Demo and Cammo
Uit de keuken van de curator

Demo and Cammo



My text is a working draft for the upcoming Your-space newspaper – I apologise for self-plagarism here but felt the content was an appropriate update for Kitchen readers!

A lot seems to have happened between the last issue of the Your-space newspaper and this one. With the launch of Your-space’s Free Vrij Film programme with the Van Abbemuseum; a ‘Demonstration Aesthetics’ workshop and installation by the Swedish artist, Erik Krikortz with invited participants from Eindhoven, Breda and Tilburg; and volcanic irruptions in Iceland shutting down travel in and out of Europe – there’s a lot to take stock of.

While these events don’t seem to have much in common, in fact, they couldn’t be more alike. Each, in its way, stages a disruption in the regular rhythm of everyday life which we so easily become complacently complicit with. Let me explain what I mean by way of an example, an example that finds me writing this editorial note on a very long train ride from Bratislava to Eindhoven. The fact that all flights between the two locations have been cancelled is perhaps of secondary importance. But trains are good. They give you time to think and look out the window. Also to look at your neighbour. Who may or may not be a young German man in military gear on weekend sabbatical from his national service.

What does it mean when he puts on that uniform? What is his cause? Could he imagine himself fighting for the Fatherland in Afghanistan if the “need” arises? Or is this a means for him to get the education he wants and move on to doing something he really believes in? Is he looking for solidarity amongst his, possibly, equally laisser-faire colleagues crowding the train passage with their “cammo” bags and machismo? Are they all looking for something they can be in, together?

This togetherness, or shared sense of dedication to a bigger end, is what took me to Bratislava where a group of young artists and theorists began a civic action at the start of the year called, “Twenty Years After the Velvet Revolution Did Not Happen”. I won’t go into the historical, contextual details of their name, suffice it to say that revolutions, in whatever form, generally mean different things to different people, depending on where you were, when and to whom you were loyal (ideologically or even emotionally and culturally).

This particular group in Bratislava, as local practitioners and a generation growing up around but not necessarily directly involved in the transition of the Czechoslovak Republic into the present day Czech Republic and Slovakia, was contesting the very nature of this transition as being something worthy of the title of Revolution (velveteen or not). In light of Slovakia’s current financial and administrative complexity the Ministry of Culture’s open call for applications to the position of Director of the National Gallery, caught the group’s attention. The group saw themselves as being a necessary part of this selection process as a new Director could mean new direction for both the arguably mismanaged and somewhat static National Gallery and  more generally, institutional approaches to contemporary art practice and display within the city.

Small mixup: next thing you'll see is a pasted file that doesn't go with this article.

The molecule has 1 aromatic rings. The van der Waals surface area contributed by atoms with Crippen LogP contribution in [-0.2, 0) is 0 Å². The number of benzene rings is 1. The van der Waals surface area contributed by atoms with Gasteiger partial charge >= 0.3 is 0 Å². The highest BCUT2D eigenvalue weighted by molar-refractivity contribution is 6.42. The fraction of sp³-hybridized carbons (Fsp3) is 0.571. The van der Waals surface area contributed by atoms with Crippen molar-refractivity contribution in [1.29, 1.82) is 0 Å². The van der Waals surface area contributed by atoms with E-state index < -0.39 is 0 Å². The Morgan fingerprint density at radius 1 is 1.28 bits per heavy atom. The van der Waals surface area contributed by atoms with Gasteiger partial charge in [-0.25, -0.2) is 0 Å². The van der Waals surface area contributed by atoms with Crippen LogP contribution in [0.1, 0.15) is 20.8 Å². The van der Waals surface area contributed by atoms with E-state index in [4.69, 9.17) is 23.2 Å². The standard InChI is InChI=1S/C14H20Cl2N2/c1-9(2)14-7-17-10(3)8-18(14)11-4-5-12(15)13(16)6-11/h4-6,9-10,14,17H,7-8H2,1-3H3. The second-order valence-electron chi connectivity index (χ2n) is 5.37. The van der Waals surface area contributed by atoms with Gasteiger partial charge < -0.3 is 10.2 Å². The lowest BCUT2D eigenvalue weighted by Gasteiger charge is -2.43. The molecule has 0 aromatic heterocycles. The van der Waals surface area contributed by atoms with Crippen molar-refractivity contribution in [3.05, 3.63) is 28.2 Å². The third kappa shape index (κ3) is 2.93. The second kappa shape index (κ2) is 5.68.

So a new style of revolt began. The group initiated a series of public meetings between city officials, developers and the local arts community to discuss the selection criteria and urgency of a flexible, official support of Slovak art. This discussion led to a second, about the need for a plurality of spaces in which to display contemporary art in the city. Without the sophisticated funding structures of the Netherlands, small organisations are often completely dependent on the state for financial support and this is often half hearted and fleeting – making long-term programming or a five-year plan for art projects unimaginable. To bring in some fresh perspectives and possible solutions to narrow, money driven responses of the city, the group invited outsiders from interesting institutional models (the reason I found myself in Bratislava). Our seemingly “Western and Well Funded” examples were followed by a heated debate in the theatre where we presented as well as on the radio, telephone and Facebook, was heated and conflicted. Everything these discussions about art in a city, in a new nation, in a society in transition should be. This demonstrated the capacity of a group of people, all working for free while trying to hold down other jobs, to come together repeatedly for the Long Haul over a set of issues which needs addressing and action. The channels they use are contemporary as well as they are age-old. Facebook, town meeting, radio, newspaper, international guests, village artists. These are all valid means of furthering a message – a message, which at some point, I hope sooner rather than later, will take physical and visible forms as the art community in Slovakia takes the lead in staging meaningful disruptions in that context.